Hundreds of youth in Adrar formed a protest today outside the regional administration building against the marginalisation of young people and raising concerns about various grievances such as rising prices, education and employment as well as the lack of civic amenities and social facilities in general.


Dozens of secondary school teachers continued the protest actions which began last week with a stand outside the presidential palace in Nouakchott today. The teachers are exasperated by the refusal of state officials at the ministry of education refusing to accept their petitions or to open a meaningful dialogue to address their concerns.


More evidence of the regime’s fading popularity. A festival in support of Aziz’ party last Saturday in Mederdra, an isolated community whose youth organised a 50km march to demand a paved road, attracted a tiny gathering of only the officials and state employees whose attendance is mandatory. Pictures released today are all quite narrowly focused to give the appearance of a crowded arena, but this one shows almost the entire crowd. Officials are trying to brush the poor attendance off by claiming it is linked to lower population density. Officials have also encouraged the creation of a rival youth activist group, seeking to undermine the activities and reputation of the original group. It’s all rather unpleasant.


As the controversy over the burning of books of Islamic jurisprudence continues, a number of imams and religious scholars have called on Mauritanian sources of jurisprudence and emulation to issue a fatwa about slavery. IRA campaign leader Bira Ould Abeid remains in detention.


Residents of Nema are experiencing a severe shortage of electrical power. The blackout began two days ago and is causing serious problems for the town’s inhabitants.


An outbreak of deadly viral meningitis has been confirmed by health officials in Mauritania after the death of at least 10 people and hospitalisation of several more.


Alakhbar News Agency has posted this video of a massive Nouakchott protest in support of jailed anti-slavery campaigned Biram ould Abeid.


The wife of Biram ould Abeid has been arrested by police at her home this evening. Reasons are unclear, but it is assumed the arrest is linked to the massive protest today.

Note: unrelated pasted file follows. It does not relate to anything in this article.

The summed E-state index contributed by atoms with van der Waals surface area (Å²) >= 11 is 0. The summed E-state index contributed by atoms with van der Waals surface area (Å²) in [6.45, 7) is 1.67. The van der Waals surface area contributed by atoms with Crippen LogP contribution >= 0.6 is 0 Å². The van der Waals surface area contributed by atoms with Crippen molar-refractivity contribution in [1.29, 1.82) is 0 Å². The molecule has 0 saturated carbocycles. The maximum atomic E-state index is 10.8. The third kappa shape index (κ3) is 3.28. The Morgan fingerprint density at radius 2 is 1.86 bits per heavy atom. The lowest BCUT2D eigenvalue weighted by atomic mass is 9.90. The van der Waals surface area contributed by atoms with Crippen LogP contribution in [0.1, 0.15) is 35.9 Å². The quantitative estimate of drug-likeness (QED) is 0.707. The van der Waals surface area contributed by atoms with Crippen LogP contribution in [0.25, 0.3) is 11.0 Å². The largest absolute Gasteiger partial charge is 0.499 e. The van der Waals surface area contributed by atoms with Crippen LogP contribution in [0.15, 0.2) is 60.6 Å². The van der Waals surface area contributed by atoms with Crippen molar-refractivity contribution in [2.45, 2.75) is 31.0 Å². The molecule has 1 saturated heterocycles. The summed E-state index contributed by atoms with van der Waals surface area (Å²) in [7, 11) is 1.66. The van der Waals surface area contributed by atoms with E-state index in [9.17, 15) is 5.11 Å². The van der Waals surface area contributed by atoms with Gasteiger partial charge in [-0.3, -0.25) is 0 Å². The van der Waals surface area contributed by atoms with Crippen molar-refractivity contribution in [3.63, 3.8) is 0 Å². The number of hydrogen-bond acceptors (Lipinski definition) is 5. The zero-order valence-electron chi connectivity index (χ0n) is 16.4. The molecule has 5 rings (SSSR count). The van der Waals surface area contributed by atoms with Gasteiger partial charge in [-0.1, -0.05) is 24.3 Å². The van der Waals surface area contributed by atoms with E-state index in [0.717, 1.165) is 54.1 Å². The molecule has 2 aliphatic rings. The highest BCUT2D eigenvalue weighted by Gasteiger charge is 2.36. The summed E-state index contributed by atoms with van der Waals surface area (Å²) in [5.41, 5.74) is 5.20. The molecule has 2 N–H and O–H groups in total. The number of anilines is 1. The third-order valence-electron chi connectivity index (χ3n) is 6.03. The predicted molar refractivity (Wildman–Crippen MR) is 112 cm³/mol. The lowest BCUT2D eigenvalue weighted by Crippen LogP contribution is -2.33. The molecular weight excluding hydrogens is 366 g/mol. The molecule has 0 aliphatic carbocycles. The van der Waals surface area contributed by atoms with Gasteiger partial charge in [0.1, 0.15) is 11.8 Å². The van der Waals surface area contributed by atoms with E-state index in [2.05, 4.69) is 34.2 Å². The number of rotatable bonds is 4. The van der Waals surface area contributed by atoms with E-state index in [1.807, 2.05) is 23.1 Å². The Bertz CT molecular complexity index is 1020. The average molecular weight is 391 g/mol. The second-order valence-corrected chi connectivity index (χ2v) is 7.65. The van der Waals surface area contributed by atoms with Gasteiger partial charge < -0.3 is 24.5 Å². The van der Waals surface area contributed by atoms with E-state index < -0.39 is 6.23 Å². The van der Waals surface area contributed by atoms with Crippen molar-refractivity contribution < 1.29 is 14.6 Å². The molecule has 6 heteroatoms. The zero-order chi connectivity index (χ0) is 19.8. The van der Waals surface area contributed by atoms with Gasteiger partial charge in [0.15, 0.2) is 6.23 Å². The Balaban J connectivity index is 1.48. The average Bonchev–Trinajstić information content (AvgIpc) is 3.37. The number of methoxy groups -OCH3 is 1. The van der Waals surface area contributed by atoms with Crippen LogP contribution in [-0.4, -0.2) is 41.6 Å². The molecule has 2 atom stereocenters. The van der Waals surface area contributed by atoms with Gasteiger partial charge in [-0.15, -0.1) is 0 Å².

4 activists held for trying to free slaves in #Mauritania


Journalist, photographer, University professor, and a businessman detained. 4 Anti-Slavery activists arrested in Mauritania

Four members of the IRA (Initiative for the resurgence of the Anti-Slavery Movement in Mauritania) are currently being detained in the city of Aioun by the Mauritanian authorities for demanding that three young slave siblings be freed from their masters. The IRA was alerted by 16 year-old Taleb Jidou, a runaway slave whose three younger siblings – two boys and a girl age 14, 12 and 10 – are held in bondage by the Ehl Khanvour family of the Hodh El Gharbi region

The IRA released this weekend the photos of Lehbous O. Oumar (Businessman), Ely o. Rava (Professor at the University of Nouakchott), El Mehdi O. Lemrabott (Journalist) and Abdallahi A. Diop (Photographer) who are being subjected to inhuman treatments according to the anti-slavery group.

Mistreatment of prisoners in Mauritania

The police are accused of abusing the detained activists

In its latest press release, the IRA seeks to:

“Alert the national and international public opinion on this inhuman method of detention that can lead to death or degradation of the health of the prisoners;

Stand up once again against the strategy of the Mauritanian Government that imprisons plaintiffs instead of punishing those who are guilty of the practice of slavery;

Makes a plea to national and international organizations, human rights defenders and local political parties to press the Government of general Aziz to release these four activists and  apply the 0048 /2007 law pertaining to the criminalization of slavery in this proven case and many others pending in the Justice Department.”

Mauritania: 4 anti-slavery activists arrested for demanding emancipation of 3 slaves  (MJEM)